Bhubaneswar: The present generation’s environment friendly millennials have found a cool way—silent disco— to dance to music of their own choices without creating a cacophony. A silent disco or sometimes known as silent rave, is a music and dance event where people rather than using a speaker system dance to music which is played on their wireless headphones.
It may be mentioned here that in Bhubaneswar, the state government as well as the Centre levy fines on parties, people or establishments if they are found to play loud music post 10 pm. Soon, the Smart City is going to witness its first silent disco event at a plush hotel here.
Orissa POST interacted with some of the city-based disco-jockeys (DJs) and youths to know more about the growing rage of silent disco.
Speaking on the history of silent disco, DJ Maneesha said, “The idea of Silent Disco was first introduced in the 1969 Finnish science-fiction film Ruusujen Aika (A Time of Roses). She added that the lead characters in the movie were seen wearing headgears which are now called headphones.
In early 90’s, eco-activist started awareness campaign against sound pollution and hence the era of silent disco started. It was in 2005 that this kind of parties were commercial exploited. “You may recall the seventh season of Big Brother (a reality show) where the contestants took part in a silent dance party,” she pointed out. Maneesha mentioned about the scene in Ae Dil Hai Mushkil, a 2016 Hindi film, where Anushka Sharma takes Ranbir Kapoor to a silent disco.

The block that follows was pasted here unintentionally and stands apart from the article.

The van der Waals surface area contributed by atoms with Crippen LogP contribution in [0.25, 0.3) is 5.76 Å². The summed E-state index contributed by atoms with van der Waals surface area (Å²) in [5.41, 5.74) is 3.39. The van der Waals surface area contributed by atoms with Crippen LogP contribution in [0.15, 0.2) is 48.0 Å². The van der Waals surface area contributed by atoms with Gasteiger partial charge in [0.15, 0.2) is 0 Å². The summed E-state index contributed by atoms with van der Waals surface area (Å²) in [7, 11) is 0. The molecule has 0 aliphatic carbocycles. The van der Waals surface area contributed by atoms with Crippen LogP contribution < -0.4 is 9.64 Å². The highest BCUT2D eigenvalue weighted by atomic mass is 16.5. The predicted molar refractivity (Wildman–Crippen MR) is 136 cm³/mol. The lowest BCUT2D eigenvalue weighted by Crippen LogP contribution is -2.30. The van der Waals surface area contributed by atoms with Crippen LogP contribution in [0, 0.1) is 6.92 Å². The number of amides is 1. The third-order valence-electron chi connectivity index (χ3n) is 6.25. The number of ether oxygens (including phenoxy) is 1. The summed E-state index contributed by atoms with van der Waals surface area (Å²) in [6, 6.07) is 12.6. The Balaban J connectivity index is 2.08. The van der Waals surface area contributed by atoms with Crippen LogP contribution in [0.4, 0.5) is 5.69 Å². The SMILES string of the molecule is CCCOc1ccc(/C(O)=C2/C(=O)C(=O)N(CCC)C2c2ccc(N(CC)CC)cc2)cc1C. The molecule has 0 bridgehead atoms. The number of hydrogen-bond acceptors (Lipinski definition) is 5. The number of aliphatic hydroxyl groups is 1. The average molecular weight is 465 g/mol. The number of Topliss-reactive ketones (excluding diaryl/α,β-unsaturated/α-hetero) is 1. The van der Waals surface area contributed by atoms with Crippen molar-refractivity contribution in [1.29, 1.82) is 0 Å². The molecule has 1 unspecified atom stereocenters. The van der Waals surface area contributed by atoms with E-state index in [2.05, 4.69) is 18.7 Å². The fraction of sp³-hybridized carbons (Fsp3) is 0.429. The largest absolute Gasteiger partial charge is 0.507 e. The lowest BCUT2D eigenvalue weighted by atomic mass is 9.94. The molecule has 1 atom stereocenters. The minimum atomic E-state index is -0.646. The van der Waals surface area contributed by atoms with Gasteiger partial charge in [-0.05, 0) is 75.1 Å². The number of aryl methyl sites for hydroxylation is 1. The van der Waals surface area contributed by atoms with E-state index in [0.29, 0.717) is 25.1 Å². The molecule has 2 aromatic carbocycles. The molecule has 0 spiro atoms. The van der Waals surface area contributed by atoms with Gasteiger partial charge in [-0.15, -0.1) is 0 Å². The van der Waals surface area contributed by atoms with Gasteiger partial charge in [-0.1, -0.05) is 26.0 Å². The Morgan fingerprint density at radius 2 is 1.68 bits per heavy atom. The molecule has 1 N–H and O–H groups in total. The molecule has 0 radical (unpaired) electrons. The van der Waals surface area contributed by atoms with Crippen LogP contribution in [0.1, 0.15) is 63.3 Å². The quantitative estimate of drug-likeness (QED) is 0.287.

For Rinky, who goes by the stage name DJ Rix, silent disco is indubitably “funky” and at the same time self-sufficient as one can listen to music without even disturbing another person on the dancing floor.
While most of the DJs highlighted the non-disturbing nature of silent disco, Romila Rout, an analog/ mixed-signal design engineer said the charm of this kind of disco is much different as tunes could be heard only through wireless headphones, which glows red, blue or green depending “on which genre of music one is listening to.”
Amrit Mohanty, a student at a private engineering college here, lauded the organisers for organising the first such event. He said, “Well that’s a start and I hope more such events are organised much often after success of this event which is guaranteed.”